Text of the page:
Ahmed was already under investigation by police following concerns from other residents in the Bamford area that cars were being used as mobile drug dens from which deals were made. As the investigation unfolded, the cars used were also revealed to be linked to Ahmed and Hartley.
Hartley himself had been arrested on 6 November 2009 following a police pursuit in which he crashed his Nissan Almera on Whitworth Road, Rochdale. Hartley attempted to flee but was caught with 35 wraps of heroin and cocaine along with a mobile phone. A search of his home revealed more drugs and cash stashed under the cushions of his sofa.
While in custody, Ahmed contacted the service provider of the phone seized from Hartley and transferred the number to another handset, effectively keeping this drug dealing hotline open.
Following intelligence from the local community about possible suspicious activity, officers from the Rochdale North Neighbourhood Team executed a warrant at a house on Carfax Fold, Norden, on 29 January 2010, from where the officers seized four kilograms of heroin and scales hidden in a bedroom wardrobe.
Inquiries established the vacant property was effectively used as a stash house for drugs and was rented out using false details. Numerous cars were seen briefly pulling up outside the house to make drugs deposits, cars later linked to Ahmed.
On 4 March 2010, officers executed two warrants in the Milkstone and Deeplish areas at addresses linked to Ahmed. During the raids, police recovered a £30,000 BMW 530 which had been seen making drop offs to the house on Carfax Fold along with a number of expensive goods such as designer Jimmy Choo shoes and various perfumes. Receipts totalling over £10,000 were recovered showing that designer goods had been bought using cash at designers stores such as Selfridges. A snap shot of items bought in cash were a £650 Gucci watch, a £105 rug, £170 trainers, more than £630 in jewellery, a £273 hooded Y3 top, £476 at Ikea and a separate £500 shopping session at Selfridges.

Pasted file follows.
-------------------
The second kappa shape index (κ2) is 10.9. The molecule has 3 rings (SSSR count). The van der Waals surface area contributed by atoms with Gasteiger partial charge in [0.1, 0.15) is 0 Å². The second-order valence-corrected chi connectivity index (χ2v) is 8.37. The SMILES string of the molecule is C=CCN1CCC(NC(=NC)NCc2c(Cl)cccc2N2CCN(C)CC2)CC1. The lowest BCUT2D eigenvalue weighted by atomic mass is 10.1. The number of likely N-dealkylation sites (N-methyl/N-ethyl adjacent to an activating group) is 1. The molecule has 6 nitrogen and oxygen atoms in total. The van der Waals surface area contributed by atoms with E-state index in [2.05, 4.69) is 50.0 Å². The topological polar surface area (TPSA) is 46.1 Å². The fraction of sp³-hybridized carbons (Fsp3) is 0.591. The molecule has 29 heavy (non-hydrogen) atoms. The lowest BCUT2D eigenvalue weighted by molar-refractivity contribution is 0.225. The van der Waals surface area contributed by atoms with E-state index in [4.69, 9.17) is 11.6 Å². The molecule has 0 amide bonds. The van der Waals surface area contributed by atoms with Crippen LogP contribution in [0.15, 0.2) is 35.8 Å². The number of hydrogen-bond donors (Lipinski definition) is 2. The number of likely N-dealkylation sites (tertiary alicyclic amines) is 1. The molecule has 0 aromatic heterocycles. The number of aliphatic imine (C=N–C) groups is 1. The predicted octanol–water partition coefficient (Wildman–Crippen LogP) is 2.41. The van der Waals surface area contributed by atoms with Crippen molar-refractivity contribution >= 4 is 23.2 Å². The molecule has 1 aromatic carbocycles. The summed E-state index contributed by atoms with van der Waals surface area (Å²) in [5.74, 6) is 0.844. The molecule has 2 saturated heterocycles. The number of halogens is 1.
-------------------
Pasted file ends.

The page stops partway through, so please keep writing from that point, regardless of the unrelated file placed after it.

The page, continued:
Digital images were found on a camera seized by police which revealed photographs of numerous cars visiting the stash house.
Documentation seized showed Ahmed had enjoyed a recent luxury holiday to the Maldives, and had stayed in the Hilton Hotel on Deansgate.
Ahmed and his sister were arrested and bailed.
However, on 12 May 2010 Ahmed was pulled over by police in an uninsured Volkswagen Golf. When it was searched, officers recovered £2,000 in cash and latex gloves. The vehicle was seized by police and Ahmed arrested. Ahmed was later issued penalty points for driving without insurance.
As part of the investigation, police conducted meticulous telephony work on the phones seized from Ahmed and Hartley which revealed they were both connected and in frequent contact with both themselves and also well-known drug addicts in the Rochdale area.
Aneela Ahmed, the sister of Aadil, was not involved in the drugs conspiracy. However, she did take out finance to purchase two BMW cars on behalf of her brother, who paid regular cash deposits into her bank accounts to cover the repayments, effectively concealing the profits of Ahmed's drug empire by converting it into legitimate payments for the cars. The cars were a BMW 535d and a BMW 530.
Investigations were also made into the finances of the trio, which revealed Aadil Ahmed had not paid any income tax since 2007, made extensive and expensive trips around the world, deposited more than £40,000 in cash into his bank accounts and bought or financed more than 15 high-powered vehicles over a three-year period. Investigations continue in to the trios finances.